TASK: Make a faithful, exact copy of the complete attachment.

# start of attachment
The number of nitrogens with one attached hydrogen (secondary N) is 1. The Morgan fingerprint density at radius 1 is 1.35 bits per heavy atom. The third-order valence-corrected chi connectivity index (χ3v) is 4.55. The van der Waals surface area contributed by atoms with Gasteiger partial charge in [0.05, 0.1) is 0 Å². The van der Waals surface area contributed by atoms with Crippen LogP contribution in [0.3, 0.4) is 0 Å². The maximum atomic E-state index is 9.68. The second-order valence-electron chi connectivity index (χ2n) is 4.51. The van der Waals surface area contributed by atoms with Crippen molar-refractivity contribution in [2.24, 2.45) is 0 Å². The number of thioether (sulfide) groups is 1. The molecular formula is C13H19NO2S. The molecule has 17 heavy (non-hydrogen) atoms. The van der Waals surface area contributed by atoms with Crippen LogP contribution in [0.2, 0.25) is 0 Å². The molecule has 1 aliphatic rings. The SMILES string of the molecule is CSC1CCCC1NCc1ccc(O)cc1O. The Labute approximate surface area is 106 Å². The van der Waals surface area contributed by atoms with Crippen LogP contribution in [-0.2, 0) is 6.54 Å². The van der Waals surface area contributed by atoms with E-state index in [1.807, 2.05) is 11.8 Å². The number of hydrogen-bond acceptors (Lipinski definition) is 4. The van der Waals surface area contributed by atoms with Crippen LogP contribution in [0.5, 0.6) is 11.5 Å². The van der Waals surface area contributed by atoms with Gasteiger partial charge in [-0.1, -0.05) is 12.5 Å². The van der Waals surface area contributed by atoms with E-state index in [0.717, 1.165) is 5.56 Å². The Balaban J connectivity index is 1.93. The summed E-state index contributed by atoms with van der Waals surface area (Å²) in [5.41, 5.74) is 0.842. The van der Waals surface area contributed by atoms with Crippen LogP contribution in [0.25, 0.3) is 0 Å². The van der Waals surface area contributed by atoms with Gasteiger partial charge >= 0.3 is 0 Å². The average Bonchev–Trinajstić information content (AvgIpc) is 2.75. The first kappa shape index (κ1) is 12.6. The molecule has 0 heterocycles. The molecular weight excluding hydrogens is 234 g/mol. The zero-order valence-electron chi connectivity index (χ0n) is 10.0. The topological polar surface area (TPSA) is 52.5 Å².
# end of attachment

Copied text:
The number of nitrogens with one attached hydrogen (secondary N) is 1. The Morgan fingerprint density at radius 1 is 1.35 bits per heavy atom. The third-order valence-corrected chi connectivity index (χ3v) is 4.55. The van der Waals surface area contributed by atoms with Gasteiger partial charge in [0.05, 0.1) is 0 Å². The van der Waals surface area contributed by atoms with Crippen LogP contribution in [0.3, 0.4) is 0 Å². The maximum atomic E-state index is 9.68. The second-order valence-electron chi connectivity index (χ2n) is 4.51. The van der Waals surface area contributed by atoms with Crippen molar-refractivity contribution in [2.24, 2.45) is 0 Å². The number of thioether (sulfide) groups is 1. The molecular formula is C13H19NO2S. The molecule has 17 heavy (non-hydrogen) atoms. The van der Waals surface area contributed by atoms with Crippen LogP contribution in [0.2, 0.25) is 0 Å². The molecule has 1 aliphatic rings. The SMILES string of the molecule is CSC1CCCC1NCc1ccc(O)cc1O. The Labute approximate surface area is 106 Å². The van der Waals surface area contributed by atoms with Crippen LogP contribution in [-0.2, 0) is 6.54 Å². The van der Waals surface area contributed by atoms with E-state index in [1.807, 2.05) is 11.8 Å². The number of hydrogen-bond acceptors (Lipinski definition) is 4. The van der Waals surface area contributed by atoms with Crippen LogP contribution in [0.5, 0.6) is 11.5 Å². The van der Waals surface area contributed by atoms with Gasteiger partial charge in [-0.1, -0.05) is 12.5 Å². The van der Waals surface area contributed by atoms with E-state index in [0.717, 1.165) is 5.56 Å². The Balaban J connectivity index is 1.93. The summed E-state index contributed by atoms with van der Waals surface area (Å²) in [5.41, 5.74) is 0.842. The van der Waals surface area contributed by atoms with Crippen LogP contribution in [0.25, 0.3) is 0 Å². The van der Waals surface area contributed by atoms with Gasteiger partial charge >= 0.3 is 0 Å². The average Bonchev–Trinajstić information content (AvgIpc) is 2.75. The first kappa shape index (κ1) is 12.6. The molecule has 0 heterocycles. The molecular weight excluding hydrogens is 234 g/mol. The zero-order valence-electron chi connectivity index (χ0n) is 10.0. The topological polar surface area (TPSA) is 52.5 Å².